A Strange and Dangerous World

A Strange and Dangerous World

Gilbert N. Kahn is a professor of Political Science at Kean University.

So if one was wondering how and why the Belgian security services could have so totally bungled the earlier apprehension of the leader, of the French bombing in November, Salah Abdesalem, and then the capture of the perpetrators and planners of last week’s airport and metro bombing, consider this. The Belgian legislature is now considering repealing a current law on the books that prohibits police from entering a place where possible dangerous criminals are operating—except under extraordinary circumstances– between the hours of 9:00pm and 5:00am. This level of sensitivity to the general habits of the larger population enabled—at least—Abdesalem, to escape on at least one occasion where the intelligence arrived too late for Belgian authorities to act and they waited until 10:00am the following morning to enter the premises where they indeed found clear identification and prints of the wanted Paris mastermind.

As far as intelligence coordination among the European allies, it is readily apparent that the national services in France, Germany, Holland, and Britain, all had information about the Paris bombers as well as the Belgian suicide bombers. Their failure to adequately share their intelligence—as well as the U.S. being similarly reticent to adequately share information in a timely manner—makes it rather obvious that the world ought to batten down its hatches.

Just as the intelligence and political community knows about the lack of coordination between the various national intelligence agencies, so too does ISIS. Unless a coordinated effort among all the world-wide intelligence agencies becomes operational immediately, there is little doubt that further incidents are likely to occur and intensify. Placing the need to reduce terrorist attacks above national pride may not successfully eliminate the threat of additional bombings, but failing to do so will certainly not reduce them. Similarly, merely intensified bombing campaigns are not the only solution.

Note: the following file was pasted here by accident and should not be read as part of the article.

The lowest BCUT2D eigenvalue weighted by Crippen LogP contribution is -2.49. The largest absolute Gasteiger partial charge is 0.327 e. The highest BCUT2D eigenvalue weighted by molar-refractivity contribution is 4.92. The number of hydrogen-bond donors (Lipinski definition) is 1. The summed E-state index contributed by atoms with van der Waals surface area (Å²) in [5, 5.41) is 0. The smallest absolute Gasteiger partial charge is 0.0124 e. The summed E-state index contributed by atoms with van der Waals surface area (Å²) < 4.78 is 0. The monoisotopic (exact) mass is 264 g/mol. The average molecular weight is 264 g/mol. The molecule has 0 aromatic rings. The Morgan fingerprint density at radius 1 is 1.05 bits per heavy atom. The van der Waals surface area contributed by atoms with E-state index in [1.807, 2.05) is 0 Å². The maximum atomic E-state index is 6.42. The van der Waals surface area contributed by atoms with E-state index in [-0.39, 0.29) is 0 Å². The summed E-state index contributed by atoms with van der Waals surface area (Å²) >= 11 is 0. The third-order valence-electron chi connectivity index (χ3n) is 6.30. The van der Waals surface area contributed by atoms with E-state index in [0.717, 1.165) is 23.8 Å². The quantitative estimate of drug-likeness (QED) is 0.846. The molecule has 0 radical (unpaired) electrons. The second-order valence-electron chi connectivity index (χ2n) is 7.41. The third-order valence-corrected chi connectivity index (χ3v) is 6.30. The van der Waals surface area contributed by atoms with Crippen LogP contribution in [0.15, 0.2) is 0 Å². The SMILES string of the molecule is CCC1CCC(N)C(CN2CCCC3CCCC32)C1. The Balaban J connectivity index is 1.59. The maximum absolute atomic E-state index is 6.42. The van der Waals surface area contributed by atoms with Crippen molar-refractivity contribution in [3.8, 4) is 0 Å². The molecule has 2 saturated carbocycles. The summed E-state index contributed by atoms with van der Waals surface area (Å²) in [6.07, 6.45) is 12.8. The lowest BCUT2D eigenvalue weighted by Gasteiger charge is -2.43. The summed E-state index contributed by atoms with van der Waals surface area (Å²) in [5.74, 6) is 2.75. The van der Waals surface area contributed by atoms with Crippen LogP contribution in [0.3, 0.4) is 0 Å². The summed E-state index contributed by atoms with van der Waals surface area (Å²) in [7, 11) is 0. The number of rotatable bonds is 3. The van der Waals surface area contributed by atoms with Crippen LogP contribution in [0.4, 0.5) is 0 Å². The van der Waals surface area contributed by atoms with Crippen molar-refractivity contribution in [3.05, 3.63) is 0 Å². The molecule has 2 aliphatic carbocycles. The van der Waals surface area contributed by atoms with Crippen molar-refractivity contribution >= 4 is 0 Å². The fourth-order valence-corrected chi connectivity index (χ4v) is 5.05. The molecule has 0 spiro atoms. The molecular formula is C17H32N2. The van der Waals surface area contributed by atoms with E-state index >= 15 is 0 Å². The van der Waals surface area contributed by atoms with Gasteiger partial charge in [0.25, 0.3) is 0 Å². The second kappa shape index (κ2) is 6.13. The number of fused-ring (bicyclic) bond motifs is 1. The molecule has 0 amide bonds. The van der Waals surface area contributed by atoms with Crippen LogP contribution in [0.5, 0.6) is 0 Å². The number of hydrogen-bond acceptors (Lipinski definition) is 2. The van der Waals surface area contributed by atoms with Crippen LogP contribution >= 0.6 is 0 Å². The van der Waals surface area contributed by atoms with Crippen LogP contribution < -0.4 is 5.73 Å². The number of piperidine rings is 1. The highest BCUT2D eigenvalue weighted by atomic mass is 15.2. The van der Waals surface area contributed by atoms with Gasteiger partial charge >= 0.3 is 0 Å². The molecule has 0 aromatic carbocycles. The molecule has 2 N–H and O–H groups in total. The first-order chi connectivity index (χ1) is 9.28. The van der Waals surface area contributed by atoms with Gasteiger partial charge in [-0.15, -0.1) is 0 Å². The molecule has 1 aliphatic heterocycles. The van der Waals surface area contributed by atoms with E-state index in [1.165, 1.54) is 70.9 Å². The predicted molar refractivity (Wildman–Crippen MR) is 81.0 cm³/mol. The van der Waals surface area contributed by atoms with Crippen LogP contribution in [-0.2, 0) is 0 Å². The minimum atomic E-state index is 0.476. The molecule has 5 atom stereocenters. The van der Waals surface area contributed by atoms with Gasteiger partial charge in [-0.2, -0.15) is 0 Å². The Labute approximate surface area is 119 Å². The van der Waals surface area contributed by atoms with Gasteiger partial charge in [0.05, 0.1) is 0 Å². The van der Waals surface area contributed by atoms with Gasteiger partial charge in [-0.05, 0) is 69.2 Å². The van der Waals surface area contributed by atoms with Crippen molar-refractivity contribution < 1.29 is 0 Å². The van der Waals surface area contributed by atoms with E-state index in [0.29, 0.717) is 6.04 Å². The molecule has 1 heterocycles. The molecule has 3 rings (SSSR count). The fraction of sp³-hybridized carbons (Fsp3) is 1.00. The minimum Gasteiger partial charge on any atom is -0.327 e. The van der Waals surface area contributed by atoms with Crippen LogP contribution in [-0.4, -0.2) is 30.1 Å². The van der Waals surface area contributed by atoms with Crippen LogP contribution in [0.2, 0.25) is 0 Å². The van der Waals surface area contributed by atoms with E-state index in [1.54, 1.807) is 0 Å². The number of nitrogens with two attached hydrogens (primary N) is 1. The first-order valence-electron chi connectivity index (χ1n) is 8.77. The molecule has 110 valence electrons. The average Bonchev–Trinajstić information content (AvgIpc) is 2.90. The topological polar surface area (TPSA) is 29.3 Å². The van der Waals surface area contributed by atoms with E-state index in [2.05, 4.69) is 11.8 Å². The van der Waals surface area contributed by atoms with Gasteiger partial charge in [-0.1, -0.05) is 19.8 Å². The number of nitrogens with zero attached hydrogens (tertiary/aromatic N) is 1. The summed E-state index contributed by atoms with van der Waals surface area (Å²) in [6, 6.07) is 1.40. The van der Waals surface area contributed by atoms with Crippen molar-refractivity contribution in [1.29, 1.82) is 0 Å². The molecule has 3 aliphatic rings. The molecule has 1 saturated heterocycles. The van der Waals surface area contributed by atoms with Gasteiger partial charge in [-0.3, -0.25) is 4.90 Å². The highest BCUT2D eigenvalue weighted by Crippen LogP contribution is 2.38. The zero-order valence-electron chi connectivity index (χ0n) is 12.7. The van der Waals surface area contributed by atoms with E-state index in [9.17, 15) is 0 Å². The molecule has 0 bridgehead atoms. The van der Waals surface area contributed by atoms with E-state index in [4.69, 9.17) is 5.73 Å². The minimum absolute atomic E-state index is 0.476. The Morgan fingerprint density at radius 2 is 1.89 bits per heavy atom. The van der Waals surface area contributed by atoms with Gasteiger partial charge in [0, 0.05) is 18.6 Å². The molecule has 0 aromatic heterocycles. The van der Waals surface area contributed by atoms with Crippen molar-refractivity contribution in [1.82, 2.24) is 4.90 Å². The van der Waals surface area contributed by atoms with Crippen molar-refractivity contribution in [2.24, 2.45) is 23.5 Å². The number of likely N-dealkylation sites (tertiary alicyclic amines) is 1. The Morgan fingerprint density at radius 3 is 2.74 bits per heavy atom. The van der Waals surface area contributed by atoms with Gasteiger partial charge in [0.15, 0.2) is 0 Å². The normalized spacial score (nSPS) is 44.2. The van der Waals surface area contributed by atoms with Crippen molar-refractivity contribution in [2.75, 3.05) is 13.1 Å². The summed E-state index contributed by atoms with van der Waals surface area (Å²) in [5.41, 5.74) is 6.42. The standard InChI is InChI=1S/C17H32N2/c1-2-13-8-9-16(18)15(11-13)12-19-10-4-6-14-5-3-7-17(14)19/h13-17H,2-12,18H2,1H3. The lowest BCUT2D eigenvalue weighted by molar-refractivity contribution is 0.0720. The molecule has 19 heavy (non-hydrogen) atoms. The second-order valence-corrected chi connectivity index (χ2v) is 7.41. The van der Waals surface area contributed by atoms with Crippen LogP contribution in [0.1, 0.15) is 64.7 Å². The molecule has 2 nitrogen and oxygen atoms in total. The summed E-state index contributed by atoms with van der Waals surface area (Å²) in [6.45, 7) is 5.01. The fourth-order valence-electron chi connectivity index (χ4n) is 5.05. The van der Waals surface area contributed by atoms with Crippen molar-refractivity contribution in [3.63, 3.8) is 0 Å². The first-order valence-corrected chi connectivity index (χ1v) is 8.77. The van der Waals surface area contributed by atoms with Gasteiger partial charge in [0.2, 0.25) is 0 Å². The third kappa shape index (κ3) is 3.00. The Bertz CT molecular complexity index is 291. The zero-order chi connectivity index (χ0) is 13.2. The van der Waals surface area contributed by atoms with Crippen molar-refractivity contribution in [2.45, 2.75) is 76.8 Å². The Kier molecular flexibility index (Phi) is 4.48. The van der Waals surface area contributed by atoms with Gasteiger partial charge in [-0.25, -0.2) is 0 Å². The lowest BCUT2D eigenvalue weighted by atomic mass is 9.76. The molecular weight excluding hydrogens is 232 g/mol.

Meanwhile, Republican presidential candidates are running for election by bashing wives, dismissing campaign staff’s alleged criminal behavior, and posturing about petty party politics. Foreign policy and national security issues continue to be addressed with applause lines and not substance. What is even more troubling than this absence is the fact that none of their followers even appear to care.

There is, however, an equally dangerous, non-violent poison oozing into the British politic and it is not coming from the political fringe. The opposition Labour Party led by Jeremy Corbyn, whose history of anti-Israel positions are well documented, apparently did–or did not–discipline a party Member this past week for posting on his Facebook page that ISIS is run by Israel and in particular that the Mossad was responsible for the Belgium bombing. Bob Campbell is only the latest Labour Party Member to be singled out recently for anti-Semitic behavior following Vicky Kirby earlier this month. This scourge of growing, anti-Semitic expression in Britain could ultimately bring increased support for targeting Jewish institutions and Jews/Israelis abroad; as was apparently the case already in the suicide bombing of tourists in Turkey.

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